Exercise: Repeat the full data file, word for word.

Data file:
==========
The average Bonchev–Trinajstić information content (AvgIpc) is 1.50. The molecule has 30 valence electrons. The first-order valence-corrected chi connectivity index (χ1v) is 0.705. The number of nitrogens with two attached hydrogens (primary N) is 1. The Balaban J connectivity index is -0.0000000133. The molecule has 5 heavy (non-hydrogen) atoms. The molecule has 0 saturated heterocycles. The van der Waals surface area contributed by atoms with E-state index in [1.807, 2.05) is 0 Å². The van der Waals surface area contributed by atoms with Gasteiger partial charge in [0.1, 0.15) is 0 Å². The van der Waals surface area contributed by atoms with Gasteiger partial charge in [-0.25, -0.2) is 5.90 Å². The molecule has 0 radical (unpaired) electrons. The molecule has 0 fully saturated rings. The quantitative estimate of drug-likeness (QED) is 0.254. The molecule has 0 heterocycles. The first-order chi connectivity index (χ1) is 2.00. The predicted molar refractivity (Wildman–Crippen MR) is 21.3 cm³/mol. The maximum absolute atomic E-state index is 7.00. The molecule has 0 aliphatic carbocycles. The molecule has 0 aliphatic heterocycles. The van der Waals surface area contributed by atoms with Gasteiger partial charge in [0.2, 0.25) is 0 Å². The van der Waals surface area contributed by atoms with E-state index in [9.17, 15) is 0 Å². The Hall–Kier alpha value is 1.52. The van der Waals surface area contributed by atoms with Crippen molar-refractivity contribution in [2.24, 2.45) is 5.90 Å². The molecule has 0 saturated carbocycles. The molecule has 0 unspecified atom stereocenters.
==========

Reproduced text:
The average Bonchev–Trinajstić information content (AvgIpc) is 1.50. The molecule has 30 valence electrons. The first-order valence-corrected chi connectivity index (χ1v) is 0.705. The number of nitrogens with two attached hydrogens (primary N) is 1. The Balaban J connectivity index is -0.0000000133. The molecule has 5 heavy (non-hydrogen) atoms. The molecule has 0 saturated heterocycles. The van der Waals surface area contributed by atoms with E-state index in [1.807, 2.05) is 0 Å². The van der Waals surface area contributed by atoms with Gasteiger partial charge in [0.1, 0.15) is 0 Å². The van der Waals surface area contributed by atoms with Gasteiger partial charge in [-0.25, -0.2) is 5.90 Å². The molecule has 0 radical (unpaired) electrons. The molecule has 0 fully saturated rings. The quantitative estimate of drug-likeness (QED) is 0.254. The molecule has 0 heterocycles. The first-order chi connectivity index (χ1) is 2.00. The predicted molar refractivity (Wildman–Crippen MR) is 21.3 cm³/mol. The maximum absolute atomic E-state index is 7.00. The molecule has 0 aliphatic carbocycles. The molecule has 0 aliphatic heterocycles. The van der Waals surface area contributed by atoms with Gasteiger partial charge in [0.2, 0.25) is 0 Å². The van der Waals surface area contributed by atoms with E-state index in [9.17, 15) is 0 Å². The Hall–Kier alpha value is 1.52. The van der Waals surface area contributed by atoms with Crippen molar-refractivity contribution in [2.24, 2.45) is 5.90 Å². The molecule has 0 saturated carbocycles. The molecule has 0 unspecified atom stereocenters.